OASIS Adds New XML, Geography Committees

The Organization for the Advancement of Structured Information Standards (OASIS) continued its
momentum toward laying the foundation for Web services Wednesday when it formed two new technical committees to advance the XML
Topic Maps specification for organizing, retrieving and navigating information resources.

Topic maps, considered by developers and analysts to be a key knowledge
management parcel, provide a knowledge layer that is independent of the information resources themselves, to manage corporate
memory, improve indexing and integrate information in multiple repositories. They may be used to treat subject classification,
search and retrieval tools, portals, semantic Web and knowledge management.

The Boston-based XML interoperability consortium said its new Vocabulary for XML Standards and Technologies (XMLvoc) Technical
Committee will define the subjects needed to create languages for the XML domain. OASIS’ Published Subjects for Geography and
Languages (GeoLang) Technical Committee was created to define sets of published subjects for languages, countries, and regions.

Debra Logan, senior research analyst at Gartner, discussed the use of topic maps.

“Any enterprise that has invested time and effort in searching for information resources online and needs a way to capture the
output of that search will have a use for topic maps,” Logan said. “Because the paradigm is powerful, flexible and extensible, topic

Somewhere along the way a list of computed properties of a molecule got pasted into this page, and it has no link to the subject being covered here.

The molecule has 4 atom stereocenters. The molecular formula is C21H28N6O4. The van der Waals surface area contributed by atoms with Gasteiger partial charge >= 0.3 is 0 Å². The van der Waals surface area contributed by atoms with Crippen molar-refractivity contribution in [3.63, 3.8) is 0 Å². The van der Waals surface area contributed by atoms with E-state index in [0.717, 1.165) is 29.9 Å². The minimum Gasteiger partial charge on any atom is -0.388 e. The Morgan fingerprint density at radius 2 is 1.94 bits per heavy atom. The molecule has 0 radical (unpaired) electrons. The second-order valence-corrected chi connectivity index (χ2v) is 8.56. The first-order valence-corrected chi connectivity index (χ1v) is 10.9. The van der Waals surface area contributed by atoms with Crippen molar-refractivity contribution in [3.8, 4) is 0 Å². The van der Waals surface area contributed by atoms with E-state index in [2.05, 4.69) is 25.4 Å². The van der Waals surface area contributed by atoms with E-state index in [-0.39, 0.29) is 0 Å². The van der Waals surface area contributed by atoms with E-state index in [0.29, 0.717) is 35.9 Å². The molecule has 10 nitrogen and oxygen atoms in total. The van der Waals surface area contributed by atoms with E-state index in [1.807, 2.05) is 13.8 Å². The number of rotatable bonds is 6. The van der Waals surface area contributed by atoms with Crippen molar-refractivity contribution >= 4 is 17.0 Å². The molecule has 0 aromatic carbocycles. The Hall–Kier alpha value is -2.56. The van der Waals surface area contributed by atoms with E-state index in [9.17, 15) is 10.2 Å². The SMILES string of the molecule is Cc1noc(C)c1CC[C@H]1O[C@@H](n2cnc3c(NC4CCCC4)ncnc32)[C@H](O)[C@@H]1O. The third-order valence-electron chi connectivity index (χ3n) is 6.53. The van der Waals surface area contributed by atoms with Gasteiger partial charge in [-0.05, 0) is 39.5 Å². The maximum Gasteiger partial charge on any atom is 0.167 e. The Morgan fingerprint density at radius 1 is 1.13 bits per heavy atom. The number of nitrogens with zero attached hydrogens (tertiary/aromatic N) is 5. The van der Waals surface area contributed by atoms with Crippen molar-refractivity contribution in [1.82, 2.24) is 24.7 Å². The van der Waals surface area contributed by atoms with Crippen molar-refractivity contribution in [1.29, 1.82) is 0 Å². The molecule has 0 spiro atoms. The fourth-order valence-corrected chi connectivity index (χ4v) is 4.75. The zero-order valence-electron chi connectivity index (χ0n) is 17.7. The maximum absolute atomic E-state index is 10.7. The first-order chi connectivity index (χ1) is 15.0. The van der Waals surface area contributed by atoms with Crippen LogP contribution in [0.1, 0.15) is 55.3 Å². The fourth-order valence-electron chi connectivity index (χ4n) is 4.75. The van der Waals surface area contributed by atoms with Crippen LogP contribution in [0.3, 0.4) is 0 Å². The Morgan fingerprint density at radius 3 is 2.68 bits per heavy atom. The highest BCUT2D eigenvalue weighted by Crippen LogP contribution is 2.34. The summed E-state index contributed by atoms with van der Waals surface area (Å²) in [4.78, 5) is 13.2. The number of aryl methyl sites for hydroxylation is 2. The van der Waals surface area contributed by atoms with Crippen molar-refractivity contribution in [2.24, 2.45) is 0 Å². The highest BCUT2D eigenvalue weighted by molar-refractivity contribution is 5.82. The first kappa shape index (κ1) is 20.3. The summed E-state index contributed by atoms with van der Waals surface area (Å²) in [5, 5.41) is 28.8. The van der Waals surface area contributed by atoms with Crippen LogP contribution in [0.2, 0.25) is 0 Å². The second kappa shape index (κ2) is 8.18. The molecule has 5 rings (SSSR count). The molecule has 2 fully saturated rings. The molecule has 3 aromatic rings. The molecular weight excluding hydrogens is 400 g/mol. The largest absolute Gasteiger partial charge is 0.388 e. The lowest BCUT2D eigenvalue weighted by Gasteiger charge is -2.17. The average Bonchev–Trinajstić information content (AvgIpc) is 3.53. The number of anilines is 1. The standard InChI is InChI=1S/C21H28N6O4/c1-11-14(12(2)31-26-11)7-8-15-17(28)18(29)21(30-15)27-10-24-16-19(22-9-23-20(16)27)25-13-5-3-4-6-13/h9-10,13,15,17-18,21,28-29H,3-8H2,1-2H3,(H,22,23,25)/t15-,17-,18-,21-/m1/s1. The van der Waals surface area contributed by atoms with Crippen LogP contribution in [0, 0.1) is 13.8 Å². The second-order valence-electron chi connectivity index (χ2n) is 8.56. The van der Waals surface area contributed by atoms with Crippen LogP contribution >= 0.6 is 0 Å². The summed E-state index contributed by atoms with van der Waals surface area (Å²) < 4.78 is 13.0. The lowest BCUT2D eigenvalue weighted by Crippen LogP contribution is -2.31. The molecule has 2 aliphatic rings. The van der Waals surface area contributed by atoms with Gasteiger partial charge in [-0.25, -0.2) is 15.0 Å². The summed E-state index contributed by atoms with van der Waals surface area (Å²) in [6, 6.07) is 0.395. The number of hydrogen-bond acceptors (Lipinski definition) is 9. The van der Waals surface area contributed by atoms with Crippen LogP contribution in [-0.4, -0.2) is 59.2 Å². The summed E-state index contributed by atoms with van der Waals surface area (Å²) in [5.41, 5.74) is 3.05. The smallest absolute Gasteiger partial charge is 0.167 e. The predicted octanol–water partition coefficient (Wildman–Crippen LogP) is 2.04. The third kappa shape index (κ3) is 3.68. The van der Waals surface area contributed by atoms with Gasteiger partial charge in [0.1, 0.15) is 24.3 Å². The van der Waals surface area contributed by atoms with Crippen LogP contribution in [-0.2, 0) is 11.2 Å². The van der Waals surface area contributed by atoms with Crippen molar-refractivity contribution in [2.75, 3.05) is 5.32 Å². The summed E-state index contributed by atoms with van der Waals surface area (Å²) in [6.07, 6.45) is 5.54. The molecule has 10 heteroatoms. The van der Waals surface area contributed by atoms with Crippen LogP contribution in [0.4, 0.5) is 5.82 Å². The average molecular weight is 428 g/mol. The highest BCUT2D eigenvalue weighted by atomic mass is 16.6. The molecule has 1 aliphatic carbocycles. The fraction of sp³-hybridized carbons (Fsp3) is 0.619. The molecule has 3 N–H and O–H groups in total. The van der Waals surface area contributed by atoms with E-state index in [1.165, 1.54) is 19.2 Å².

maps will become a mainstream technology by 2003.”

OASIS XMLvoc committee Chairman Dr. H. Holger Rath said his group will provide a reference set of concept and relationship types
that will enable common access layers, making it easier to locate information on XML.

“Our work will allow information providers all over the world to create XML-related topics maps that can be merged and interoperate
with one another,” Rath said in a public statement.

Meanwhile, Lars Marius Garshol has been appointed chair of the OASIS GeoLang committee. Garshol said GeoLang’s published
subjects will update and extend existing topic maps work using code sets defined by recognized standards bodies such as ISO
and the United Nations.

OASIS’ news comes at a hectic time, as Microsoft Corp. Wednesday went live with its Visual Studio .NET, a crucial tool
to the software giant’s Web services framework .NET. Where does OASIS’ work fit in with this? OASIS is an XML purveyor and Microsoft
is counting on the extensible markup language to support .NET.

Last week, Microsoft banded together with six other tech firms to craft the Web Services Interoperability (WS-I)
Organization to facilitate the creation of interoperable Web services.

OASIS has been busy as of late, too. On Monday, the organization said it had been invited by four international
standards bodies to coordinate global standards for electronic business.

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